Chess, Go and now foosball: AI is coming for you

27 Apr 201620 Shares

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BYU engineering students play against their AI creation in a game of foosball, via Jaren Wilkey

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Engineering students have developed an AI robot that can beat them at foosball, adding another string to the technology’s growing bow.

At the end of the 1990s, AI had caught up with and overtaken humankind in the game of chess, with IBM’s DeepBlue first falling short against legendary player Gary Kasparov in 1996, before improving and beating him in 1997.

16 years later (back in March), AI had mastered an infinitely more complicated game called Go, with Google’s AlphaGo stunning world No 1 Lee Sedol with an emphatic 4-1 victory in the ancient game.

What’s next? Foosball, of course.

BYU Engineers created a robot foosball table that uses a camera and motors to play against a human player, via Jaren Wilkey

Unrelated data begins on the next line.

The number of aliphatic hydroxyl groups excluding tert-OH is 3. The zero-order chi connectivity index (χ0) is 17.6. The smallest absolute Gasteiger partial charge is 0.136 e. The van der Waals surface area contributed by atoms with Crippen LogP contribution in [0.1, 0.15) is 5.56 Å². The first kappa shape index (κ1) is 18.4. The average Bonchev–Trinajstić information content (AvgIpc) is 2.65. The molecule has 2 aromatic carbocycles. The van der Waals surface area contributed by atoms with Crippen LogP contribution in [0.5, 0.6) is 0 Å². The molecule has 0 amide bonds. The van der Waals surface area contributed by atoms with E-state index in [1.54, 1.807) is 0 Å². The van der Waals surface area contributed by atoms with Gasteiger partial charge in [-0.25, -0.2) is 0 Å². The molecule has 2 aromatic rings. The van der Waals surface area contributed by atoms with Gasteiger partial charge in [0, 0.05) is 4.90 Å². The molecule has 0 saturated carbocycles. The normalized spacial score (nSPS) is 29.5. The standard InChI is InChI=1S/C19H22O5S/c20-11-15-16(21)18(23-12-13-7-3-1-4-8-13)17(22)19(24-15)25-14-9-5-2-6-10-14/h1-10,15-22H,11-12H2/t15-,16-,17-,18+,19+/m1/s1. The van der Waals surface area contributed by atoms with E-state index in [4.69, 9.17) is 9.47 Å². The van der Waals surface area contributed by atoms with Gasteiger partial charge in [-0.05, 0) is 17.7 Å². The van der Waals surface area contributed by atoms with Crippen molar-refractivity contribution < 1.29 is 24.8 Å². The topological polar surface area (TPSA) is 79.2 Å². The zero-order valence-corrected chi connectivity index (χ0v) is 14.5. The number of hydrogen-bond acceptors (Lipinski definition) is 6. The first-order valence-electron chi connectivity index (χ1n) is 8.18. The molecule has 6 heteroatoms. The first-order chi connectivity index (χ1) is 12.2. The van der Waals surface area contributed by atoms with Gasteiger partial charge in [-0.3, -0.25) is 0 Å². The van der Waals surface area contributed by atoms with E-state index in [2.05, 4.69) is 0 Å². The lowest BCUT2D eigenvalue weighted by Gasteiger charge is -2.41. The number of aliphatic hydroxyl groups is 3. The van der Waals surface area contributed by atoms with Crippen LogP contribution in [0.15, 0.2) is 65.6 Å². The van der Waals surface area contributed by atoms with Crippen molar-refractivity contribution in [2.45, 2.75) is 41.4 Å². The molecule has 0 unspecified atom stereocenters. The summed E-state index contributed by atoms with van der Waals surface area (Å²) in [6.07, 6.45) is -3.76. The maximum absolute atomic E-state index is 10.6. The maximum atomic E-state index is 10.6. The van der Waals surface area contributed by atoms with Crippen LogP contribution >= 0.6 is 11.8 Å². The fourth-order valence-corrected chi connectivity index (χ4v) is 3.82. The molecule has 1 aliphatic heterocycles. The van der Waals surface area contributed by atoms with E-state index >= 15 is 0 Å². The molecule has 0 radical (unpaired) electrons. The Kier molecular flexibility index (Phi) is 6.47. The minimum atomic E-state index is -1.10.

BYU Engineers created a robot foosball table that uses a camera and motors to play against a human player, via Jaren Wilkey

Anticipation and goals

Students at Brigham Young University in the US have been working on a robotic, AI-controlled foosball player that relies on cameras and quick movements. It’s already getting the better of some humans.

A camera set square above the halfway line monitors where the ball is, and where all the other ‘players’ are, controlling the figurines and anticipating, kicking and scoring.

“It’s becoming a challenge for us to beat the artificial intelligence,” said Nathan Warner, one of six students who created the AI.

“You think, ‘Oh yeah, humans ultimately should always be better than the computer’, but we’re actually struggling to keep up.”

Nice way to learn

Much like AlphaGo and DeepMind, the AI needs a backlog of moves to establish best modes of attack, so the students programmed in tactics they think humans use in foosball.

“Students learned how you can control machines to achieve the tasks that humans can do,” electrical and computer engineering professor DJ Lee said. “But, in this case, it actually reacts a lot faster than humans.”

Extrapolating this out onto other projects is the next step.

Gordon Hunt is a journalist at Siliconrepublic.com

editorial@siliconrepublic.com